Anonymous said...

She's got to say that, about Denver being a jumping off point to the Western states. She's trying to sell Denver. But I don't see Democrats making inroads out here as reason to bring the convention to Denver. Pretty weak argument because there aren't that many electoral votes out here to be had in the first place, let alone states the Democrats could actually take.

She ought to be selling Denver as a great place to have the Convention. Beautiful landscape, diverse people, awesome weather. New Airport/facilities. A vital downtown with hotels and shopping/food/entertainment all in one place close to the Convention. In August the weather will much better here than out East, no humidity. She ought to play these things up too.

She's right though. Taking electoral votes in the West is a mouth-watering prospect for politicos. But again, do the Dems have a message/platform that will grab the Western voter (environmental issues)? It's a canard that Dems shouldn't bite. Don't come here for the votes, but do come here for an awesome time. I just question whether the Dems can steal states out here.

I'm disappointed Denver chose only to pursue the Democratic Convention. It might be a good gamble to go after one, especially with the Democrats who may be emotional about loyalty (see Lieberman). But what does that say about Denver? That we are only open to business with those who share our political opinions? What kind of edge would that put on the Democratic Convention? Certainly not an all inclusive one that Democrats like to portray. Both Minneapolis and New York are trying for both. Why didn't we? We could be sorry that we've put all our eggs in one basket.

Anonymous said...

I wanted to add that placing the Convention in Denver allows more possibilities when it comes time for the candidate nomination. I believe it would lend appeal to Clinton if she were chosen and also give Richardson a good Western sendoff. It's got to be hard to look two years down the road and see where things will be. I think strategically New York is out. Dems have got to appeal to heartland voters. So, I would think that would leave only Minneapolis and Denver. What good would it do Clinton (or any other democrat for that matter) to get a NYC send off? That would just bolster GOP "liberal" pastings of the Dem candidate to the rest of the country.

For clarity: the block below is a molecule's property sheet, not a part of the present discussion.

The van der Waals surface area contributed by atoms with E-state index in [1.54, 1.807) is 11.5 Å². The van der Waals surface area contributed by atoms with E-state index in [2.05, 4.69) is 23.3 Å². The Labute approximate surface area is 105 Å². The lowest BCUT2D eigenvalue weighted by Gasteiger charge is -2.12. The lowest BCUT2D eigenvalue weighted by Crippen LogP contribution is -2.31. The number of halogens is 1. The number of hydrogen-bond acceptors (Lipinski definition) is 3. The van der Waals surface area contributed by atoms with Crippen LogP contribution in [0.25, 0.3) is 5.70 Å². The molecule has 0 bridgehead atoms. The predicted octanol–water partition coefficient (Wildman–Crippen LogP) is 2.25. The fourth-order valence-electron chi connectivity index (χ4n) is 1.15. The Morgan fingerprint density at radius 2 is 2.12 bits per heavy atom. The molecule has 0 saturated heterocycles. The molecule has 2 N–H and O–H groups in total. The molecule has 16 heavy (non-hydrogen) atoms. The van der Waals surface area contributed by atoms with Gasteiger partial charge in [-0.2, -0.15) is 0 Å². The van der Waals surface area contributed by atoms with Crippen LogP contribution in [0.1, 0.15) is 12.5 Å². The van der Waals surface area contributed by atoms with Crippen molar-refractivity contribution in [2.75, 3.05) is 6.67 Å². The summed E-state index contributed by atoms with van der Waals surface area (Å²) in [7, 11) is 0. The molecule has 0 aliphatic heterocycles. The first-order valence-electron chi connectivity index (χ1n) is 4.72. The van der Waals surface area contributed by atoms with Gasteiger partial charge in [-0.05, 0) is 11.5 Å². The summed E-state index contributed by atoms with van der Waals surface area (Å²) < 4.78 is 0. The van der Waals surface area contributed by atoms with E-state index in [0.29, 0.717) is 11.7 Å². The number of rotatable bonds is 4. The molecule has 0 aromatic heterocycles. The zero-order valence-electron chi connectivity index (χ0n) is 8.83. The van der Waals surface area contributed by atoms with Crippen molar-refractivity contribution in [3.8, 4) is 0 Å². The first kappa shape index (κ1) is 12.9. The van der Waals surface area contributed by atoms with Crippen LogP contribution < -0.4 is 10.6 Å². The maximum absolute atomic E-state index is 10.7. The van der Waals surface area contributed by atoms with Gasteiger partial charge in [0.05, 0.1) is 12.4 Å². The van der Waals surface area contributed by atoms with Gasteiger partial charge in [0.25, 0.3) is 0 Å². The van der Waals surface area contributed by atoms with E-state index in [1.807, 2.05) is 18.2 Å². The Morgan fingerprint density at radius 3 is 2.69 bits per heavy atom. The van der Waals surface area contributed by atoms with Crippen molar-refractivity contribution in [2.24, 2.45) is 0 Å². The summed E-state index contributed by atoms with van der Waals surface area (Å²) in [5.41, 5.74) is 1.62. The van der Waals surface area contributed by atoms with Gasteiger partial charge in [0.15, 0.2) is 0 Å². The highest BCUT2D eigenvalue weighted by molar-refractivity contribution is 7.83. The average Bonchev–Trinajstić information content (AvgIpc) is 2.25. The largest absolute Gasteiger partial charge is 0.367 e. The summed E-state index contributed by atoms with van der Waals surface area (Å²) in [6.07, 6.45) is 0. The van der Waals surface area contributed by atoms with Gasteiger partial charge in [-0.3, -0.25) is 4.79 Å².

Matt said...

It was the Denver GOP who decided not to bid for the convention, not the Denver government. The GOP just got a late start, plus there were some scheduling conflicts. See for the details.

Anonymous said...

Thanks for the article Matt. I understand now it's not the local govt's decision to bid for still raises the question for me of the city supporting the bids. The article states the feeling of "uncertainty" generated from conversations with the city. You're right though, ultimately the GOP decided not to do it.

Fingers crossed for Dems in Denver.

Anonymous said...

I'm rooting for the only city loyal to the DNC in this race- Denver, Colorado. I'm glad Denver didn't kiss the butts of the RNC and DNC in hopes of publicity and a shot at both. Denver is a world-class city, and it takes real good western backbone to do what that city's leaders have done. Loyalty is what the Democratic Party is all about; loyalty to all Americans. And Denver is the perfect example of good loyalty in a troubled world.

The DNC should go to Denver for a number of reasons;

1) Loyalty the city's expressed in this bidding process.

2) Denver IS the 50-state strategy in a city; it's got crossover appeal like you can't imagine.

And 3) Denver's got the history and the future to revive a passionate party to win the White House.

That's just to name a few, folks. The Mile High City is a great one, maybe the best there is. What Denver's got, no one else can match. Matt's a non-biased guy, and he won't tell ya' who he's rooting for deep down. But I can say I think he and everybody here and in our party KNOWS that Denver IS the 2008 Democratic National Convention. I know that that town nestled between the plains and the mountains is the one that I'm going to want to be in in 2008. I, like denverdan, know that Denver is one of the world's premier cities. And I know that the Democratic Party could settle for nothing less than that. Go Denver.

Anonymous said...

Cheers (raises beer glass)

Anonymous said...

My fellow Dems, here's to a 2008 Rocky Mountain High!